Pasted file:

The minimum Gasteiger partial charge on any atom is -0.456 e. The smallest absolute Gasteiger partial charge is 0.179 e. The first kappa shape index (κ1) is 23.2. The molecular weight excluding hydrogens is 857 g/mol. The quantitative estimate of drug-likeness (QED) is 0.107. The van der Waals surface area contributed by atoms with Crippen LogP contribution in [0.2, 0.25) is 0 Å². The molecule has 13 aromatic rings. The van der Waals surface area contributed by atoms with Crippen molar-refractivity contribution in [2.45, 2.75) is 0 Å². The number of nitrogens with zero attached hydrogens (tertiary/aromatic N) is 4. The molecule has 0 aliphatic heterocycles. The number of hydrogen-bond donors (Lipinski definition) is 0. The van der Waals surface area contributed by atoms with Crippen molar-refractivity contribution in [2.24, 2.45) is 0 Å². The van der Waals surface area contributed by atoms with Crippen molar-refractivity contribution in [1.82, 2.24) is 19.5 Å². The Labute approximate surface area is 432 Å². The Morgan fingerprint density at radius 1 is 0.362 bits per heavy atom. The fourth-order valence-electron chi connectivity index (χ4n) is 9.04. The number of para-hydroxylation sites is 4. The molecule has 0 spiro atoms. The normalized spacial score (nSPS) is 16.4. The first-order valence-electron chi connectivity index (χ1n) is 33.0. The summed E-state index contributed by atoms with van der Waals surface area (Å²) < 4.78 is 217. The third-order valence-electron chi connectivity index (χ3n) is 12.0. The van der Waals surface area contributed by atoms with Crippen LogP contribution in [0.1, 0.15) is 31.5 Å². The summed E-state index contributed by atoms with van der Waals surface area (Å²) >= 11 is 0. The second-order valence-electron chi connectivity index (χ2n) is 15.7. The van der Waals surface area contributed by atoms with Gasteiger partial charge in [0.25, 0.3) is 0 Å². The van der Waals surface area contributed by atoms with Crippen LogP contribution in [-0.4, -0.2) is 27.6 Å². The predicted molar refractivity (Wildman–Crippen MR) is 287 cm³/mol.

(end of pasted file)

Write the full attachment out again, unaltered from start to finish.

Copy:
The minimum Gasteiger partial charge on any atom is -0.456 e. The smallest absolute Gasteiger partial charge is 0.179 e. The first kappa shape index (κ1) is 23.2. The molecular weight excluding hydrogens is 857 g/mol. The quantitative estimate of drug-likeness (QED) is 0.107. The van der Waals surface area contributed by atoms with Crippen LogP contribution in [0.2, 0.25) is 0 Å². The molecule has 13 aromatic rings. The van der Waals surface area contributed by atoms with Crippen molar-refractivity contribution in [2.45, 2.75) is 0 Å². The number of nitrogens with zero attached hydrogens (tertiary/aromatic N) is 4. The molecule has 0 aliphatic heterocycles. The number of hydrogen-bond donors (Lipinski definition) is 0. The van der Waals surface area contributed by atoms with Crippen molar-refractivity contribution in [2.24, 2.45) is 0 Å². The van der Waals surface area contributed by atoms with Crippen molar-refractivity contribution in [1.82, 2.24) is 19.5 Å². The Labute approximate surface area is 432 Å². The Morgan fingerprint density at radius 1 is 0.362 bits per heavy atom. The fourth-order valence-electron chi connectivity index (χ4n) is 9.04. The number of para-hydroxylation sites is 4. The molecule has 0 spiro atoms. The normalized spacial score (nSPS) is 16.4. The first-order valence-electron chi connectivity index (χ1n) is 33.0. The summed E-state index contributed by atoms with van der Waals surface area (Å²) < 4.78 is 217. The third-order valence-electron chi connectivity index (χ3n) is 12.0. The van der Waals surface area contributed by atoms with Crippen LogP contribution in [0.1, 0.15) is 31.5 Å². The summed E-state index contributed by atoms with van der Waals surface area (Å²) >= 11 is 0. The second-order valence-electron chi connectivity index (χ2n) is 15.7. The van der Waals surface area contributed by atoms with Gasteiger partial charge in [0.25, 0.3) is 0 Å². The van der Waals surface area contributed by atoms with Crippen LogP contribution in [-0.4, -0.2) is 27.6 Å². The predicted molar refractivity (Wildman–Crippen MR) is 287 cm³/mol.